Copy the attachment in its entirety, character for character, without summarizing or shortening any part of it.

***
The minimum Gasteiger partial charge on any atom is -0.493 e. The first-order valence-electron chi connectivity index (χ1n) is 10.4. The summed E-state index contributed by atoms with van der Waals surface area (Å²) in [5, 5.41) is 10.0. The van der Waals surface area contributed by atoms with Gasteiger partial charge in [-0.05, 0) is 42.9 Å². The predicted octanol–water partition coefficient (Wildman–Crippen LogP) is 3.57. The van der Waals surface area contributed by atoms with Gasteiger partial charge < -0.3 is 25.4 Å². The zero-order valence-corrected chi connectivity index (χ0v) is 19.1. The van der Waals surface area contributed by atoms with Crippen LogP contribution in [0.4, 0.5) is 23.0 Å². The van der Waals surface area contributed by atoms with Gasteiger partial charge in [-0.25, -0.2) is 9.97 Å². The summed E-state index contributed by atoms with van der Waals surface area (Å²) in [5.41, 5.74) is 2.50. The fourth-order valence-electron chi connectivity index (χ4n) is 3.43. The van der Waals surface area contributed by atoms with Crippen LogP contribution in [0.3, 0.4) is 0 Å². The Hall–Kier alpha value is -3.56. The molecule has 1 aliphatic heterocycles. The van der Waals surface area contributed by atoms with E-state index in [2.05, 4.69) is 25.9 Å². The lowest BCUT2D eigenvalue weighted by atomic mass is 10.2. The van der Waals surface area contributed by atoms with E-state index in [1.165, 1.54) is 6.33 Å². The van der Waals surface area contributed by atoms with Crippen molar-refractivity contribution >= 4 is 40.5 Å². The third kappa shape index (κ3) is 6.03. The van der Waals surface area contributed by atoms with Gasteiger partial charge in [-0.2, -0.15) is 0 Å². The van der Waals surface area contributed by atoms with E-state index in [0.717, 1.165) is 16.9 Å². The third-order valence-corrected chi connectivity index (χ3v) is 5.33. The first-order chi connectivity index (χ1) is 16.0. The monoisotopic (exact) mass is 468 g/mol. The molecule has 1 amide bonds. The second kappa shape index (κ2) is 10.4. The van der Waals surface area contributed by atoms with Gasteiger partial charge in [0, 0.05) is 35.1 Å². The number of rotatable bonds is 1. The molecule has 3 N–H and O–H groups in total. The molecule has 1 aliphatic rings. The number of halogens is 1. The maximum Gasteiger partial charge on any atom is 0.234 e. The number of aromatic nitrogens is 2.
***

The minimum Gasteiger partial charge on any atom is -0.493 e. The first-order valence-electron chi connectivity index (χ1n) is 10.4. The summed E-state index contributed by atoms with van der Waals surface area (Å²) in [5, 5.41) is 10.0. The van der Waals surface area contributed by atoms with Gasteiger partial charge in [-0.05, 0) is 42.9 Å². The predicted octanol–water partition coefficient (Wildman–Crippen LogP) is 3.57. The van der Waals surface area contributed by atoms with Gasteiger partial charge < -0.3 is 25.4 Å². The zero-order valence-corrected chi connectivity index (χ0v) is 19.1. The van der Waals surface area contributed by atoms with Crippen LogP contribution in [0.4, 0.5) is 23.0 Å². The van der Waals surface area contributed by atoms with Gasteiger partial charge in [-0.25, -0.2) is 9.97 Å². The summed E-state index contributed by atoms with van der Waals surface area (Å²) in [5.41, 5.74) is 2.50. The fourth-order valence-electron chi connectivity index (χ4n) is 3.43. The van der Waals surface area contributed by atoms with Crippen LogP contribution in [0.3, 0.4) is 0 Å². The Hall–Kier alpha value is -3.56. The molecule has 1 aliphatic heterocycles. The van der Waals surface area contributed by atoms with E-state index in [2.05, 4.69) is 25.9 Å². The lowest BCUT2D eigenvalue weighted by atomic mass is 10.2. The van der Waals surface area contributed by atoms with E-state index in [1.165, 1.54) is 6.33 Å². The van der Waals surface area contributed by atoms with Crippen molar-refractivity contribution >= 4 is 40.5 Å². The third kappa shape index (κ3) is 6.03. The van der Waals surface area contributed by atoms with Gasteiger partial charge in [-0.2, -0.15) is 0 Å². The van der Waals surface area contributed by atoms with E-state index in [0.717, 1.165) is 16.9 Å². The third-order valence-corrected chi connectivity index (χ3v) is 5.33. The first-order chi connectivity index (χ1) is 16.0. The monoisotopic (exact) mass is 468 g/mol. The molecule has 1 amide bonds. The second kappa shape index (κ2) is 10.4. The van der Waals surface area contributed by atoms with Gasteiger partial charge in [0, 0.05) is 35.1 Å². The number of rotatable bonds is 1. The molecule has 3 N–H and O–H groups in total. The molecule has 1 aliphatic rings. The number of halogens is 1. The maximum Gasteiger partial charge on any atom is 0.234 e. The number of aromatic nitrogens is 2.